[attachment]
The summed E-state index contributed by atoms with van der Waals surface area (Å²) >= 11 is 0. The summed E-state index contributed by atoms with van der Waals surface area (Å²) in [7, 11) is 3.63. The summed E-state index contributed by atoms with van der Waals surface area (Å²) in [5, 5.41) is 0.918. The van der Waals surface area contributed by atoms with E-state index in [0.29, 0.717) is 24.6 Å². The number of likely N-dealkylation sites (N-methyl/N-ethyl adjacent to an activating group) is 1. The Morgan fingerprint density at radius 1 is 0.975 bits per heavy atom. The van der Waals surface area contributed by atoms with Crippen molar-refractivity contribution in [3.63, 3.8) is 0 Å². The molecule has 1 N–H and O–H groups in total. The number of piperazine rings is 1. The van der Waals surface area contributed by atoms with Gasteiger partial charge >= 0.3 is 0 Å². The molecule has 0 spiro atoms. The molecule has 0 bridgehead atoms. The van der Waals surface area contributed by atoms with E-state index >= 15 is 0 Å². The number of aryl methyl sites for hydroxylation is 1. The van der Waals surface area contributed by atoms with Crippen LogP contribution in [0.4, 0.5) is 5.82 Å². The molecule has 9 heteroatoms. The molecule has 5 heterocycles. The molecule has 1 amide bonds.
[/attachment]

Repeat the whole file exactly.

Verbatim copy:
The summed E-state index contributed by atoms with van der Waals surface area (Å²) >= 11 is 0. The summed E-state index contributed by atoms with van der Waals surface area (Å²) in [7, 11) is 3.63. The summed E-state index contributed by atoms with van der Waals surface area (Å²) in [5, 5.41) is 0.918. The van der Waals surface area contributed by atoms with E-state index in [0.29, 0.717) is 24.6 Å². The number of likely N-dealkylation sites (N-methyl/N-ethyl adjacent to an activating group) is 1. The Morgan fingerprint density at radius 1 is 0.975 bits per heavy atom. The van der Waals surface area contributed by atoms with Crippen molar-refractivity contribution in [3.63, 3.8) is 0 Å². The molecule has 1 N–H and O–H groups in total. The number of piperazine rings is 1. The van der Waals surface area contributed by atoms with Gasteiger partial charge >= 0.3 is 0 Å². The molecule has 0 spiro atoms. The molecule has 0 bridgehead atoms. The van der Waals surface area contributed by atoms with E-state index >= 15 is 0 Å². The number of aryl methyl sites for hydroxylation is 1. The van der Waals surface area contributed by atoms with Crippen LogP contribution in [0.4, 0.5) is 5.82 Å². The molecule has 9 heteroatoms. The molecule has 5 heterocycles. The molecule has 1 amide bonds.